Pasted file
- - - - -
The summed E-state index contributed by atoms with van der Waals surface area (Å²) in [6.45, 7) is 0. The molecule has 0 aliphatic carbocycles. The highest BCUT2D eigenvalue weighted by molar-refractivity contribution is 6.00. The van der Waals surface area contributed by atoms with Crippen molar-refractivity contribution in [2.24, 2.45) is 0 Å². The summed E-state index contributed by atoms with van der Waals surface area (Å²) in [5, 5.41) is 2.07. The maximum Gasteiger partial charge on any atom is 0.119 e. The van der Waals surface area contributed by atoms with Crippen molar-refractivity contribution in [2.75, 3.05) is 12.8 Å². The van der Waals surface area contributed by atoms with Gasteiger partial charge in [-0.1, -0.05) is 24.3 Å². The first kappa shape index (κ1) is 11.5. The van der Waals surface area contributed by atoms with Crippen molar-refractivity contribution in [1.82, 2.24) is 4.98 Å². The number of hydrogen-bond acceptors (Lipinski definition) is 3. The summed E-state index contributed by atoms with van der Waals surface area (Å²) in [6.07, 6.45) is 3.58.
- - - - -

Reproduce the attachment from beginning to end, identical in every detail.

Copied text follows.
The summed E-state index contributed by atoms with van der Waals surface area (Å²) in [6.45, 7) is 0. The molecule has 0 aliphatic carbocycles. The highest BCUT2D eigenvalue weighted by molar-refractivity contribution is 6.00. The van der Waals surface area contributed by atoms with Crippen molar-refractivity contribution in [2.24, 2.45) is 0 Å². The summed E-state index contributed by atoms with van der Waals surface area (Å²) in [5, 5.41) is 2.07. The maximum Gasteiger partial charge on any atom is 0.119 e. The van der Waals surface area contributed by atoms with Crippen molar-refractivity contribution in [2.75, 3.05) is 12.8 Å². The van der Waals surface area contributed by atoms with Gasteiger partial charge in [-0.1, -0.05) is 24.3 Å². The first kappa shape index (κ1) is 11.5. The van der Waals surface area contributed by atoms with Crippen molar-refractivity contribution in [1.82, 2.24) is 4.98 Å². The number of hydrogen-bond acceptors (Lipinski definition) is 3. The summed E-state index contributed by atoms with van der Waals surface area (Å²) in [6.07, 6.45) is 3.58.